Admissibility

24      Federpharma Federazione Nazionale Unitaria dei Titolari di Farmacia Italiani disputes the admissibility of the requests for a preliminary ruling on the ground that the disputes in the main proceedings contain no cross-border elements. The present case is, in essence, identical to that which gave rise to the judgment in Case C‑393/08 Sbarigia [2010] ECR I‑6337, in which the Court considered that the exercise of the right of establishment was clearly not at issue, and, therefore, dismissed the request for a preliminary ruling as being inadmissible.

25      In that regard, the Court has consistently held that, while national legislation such as that at issue in the main proceedings – which applies indiscriminately to Italian nationals and to nationals of other Member States – is, generally, capable of falling within the scope of the provisions relating to the fundamental freedoms established by the Treaty only to the extent that it applies to situations connected with trade between the Member States, it is far from inconceivable that nationals established in Member States other than the Italian Republic have been or are interested in operating para-pharmacies in that latter Member State (see, to that effect, Joined Cases C‑570/07 and C‑571/07 Blanco Pérez and Chao Gómez [2010] ECR I‑4629, paragraph 40 and the case-law cited).

26      Admittedly, although it is apparent from the orders for reference that the applicants in the main proceedings are of Italian nationality and that all the factual aspects of the main proceedings are limited to one Member State, nevertheless the legislation at issue in the main proceedings is capable of producing effects which are not confined to that Member State.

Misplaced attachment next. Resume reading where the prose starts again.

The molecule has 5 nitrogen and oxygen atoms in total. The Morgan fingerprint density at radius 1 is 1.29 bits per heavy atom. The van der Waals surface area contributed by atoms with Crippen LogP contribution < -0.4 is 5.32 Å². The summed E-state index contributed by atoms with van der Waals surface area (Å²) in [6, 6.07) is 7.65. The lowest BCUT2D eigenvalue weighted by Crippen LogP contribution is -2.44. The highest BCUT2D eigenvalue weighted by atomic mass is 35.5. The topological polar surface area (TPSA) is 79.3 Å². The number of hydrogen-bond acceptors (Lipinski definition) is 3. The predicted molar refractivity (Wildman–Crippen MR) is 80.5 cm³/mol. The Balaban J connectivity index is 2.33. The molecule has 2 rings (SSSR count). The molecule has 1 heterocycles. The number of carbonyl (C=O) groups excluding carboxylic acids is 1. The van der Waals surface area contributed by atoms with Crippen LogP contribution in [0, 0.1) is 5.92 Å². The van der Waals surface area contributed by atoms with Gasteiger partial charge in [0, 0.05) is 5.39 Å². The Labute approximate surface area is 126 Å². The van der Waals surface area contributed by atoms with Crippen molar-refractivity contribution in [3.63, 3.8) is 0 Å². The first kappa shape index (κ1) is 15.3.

27      Moreover, the cases in the main proceedings differ from that which gave rise to the judgment in Sbarigia, which concerned a decision on the possible grant of an exemption in relation to the opening hours of a particular pharmacy, and, as a result, there was nothing to indicate how such a decision might affect economic operators coming from other Member States.

28      Moreover, even in a purely internal situation such as that at issue in the main proceedings, where all the factors are confined within a single Member State, a response could nevertheless be useful for the referring court, in particular if its national law were to require it to grant to an Italian national the same rights as those which a national of another Member State would derive from EU law in the same situation (see Blanco Pérez and Chao Gómez, paragraph 39 and the case-law cited).

29      In those circumstances, the requests for a preliminary ruling must be held to be admissible.

 Substance

 Whether there is a restriction on freedom of establishment

30      It is settled case-law that any national measure which, albeit applicable without discrimination on grounds of nationality, is liable to hinder or render less attractive the exercise by European Union nationals of the freedom of establishment guaranteed by the Treaty constitutes a restriction within the meaning of Article 49 TFEU (see, to that effect, Case C‑299/02 Commission v Netherlands [2004] ECR I‑9761, paragraph 15, and Case C‑140/03 Commission v Greece [2005] ECR I‑3177, paragraph 27).

31      As is apparent from the national legal background described above, a pharmacist who wishes to become established in Italy has the option of choosing between, on the one hand, requesting and, if appropriate, obtaining prior authorisation enabling him to become an owner of a pharmacy and, on the other, setting up a para‑pharmacy, without being dependent, in that case, on such authorisation.

32      As regards the first option, the Court has previously stated that the requirement of prior authorisation constituted, in principle, a restriction on freedom of establishment under Article 49 TFEU (see orders of 17 December 2010 in Case C‑217/09 Polisseni, paragraph 16 and of the President of the Court of 29 September 2011 in Case C‑315/08 Grisoli, paragraph 23).

33      However, in the main proceedings, it is the second option which applies. In that regard, it must be determined whether national legislation which does not allow a pharmacist, who is a national of another Member State, and is an owner of a para‑pharmacy, also to sell prescription-only medicinal products, in particular those the cost of which is borne not by the national health service but wholly by the purchaser, constitutes a restriction on freedom of establishment.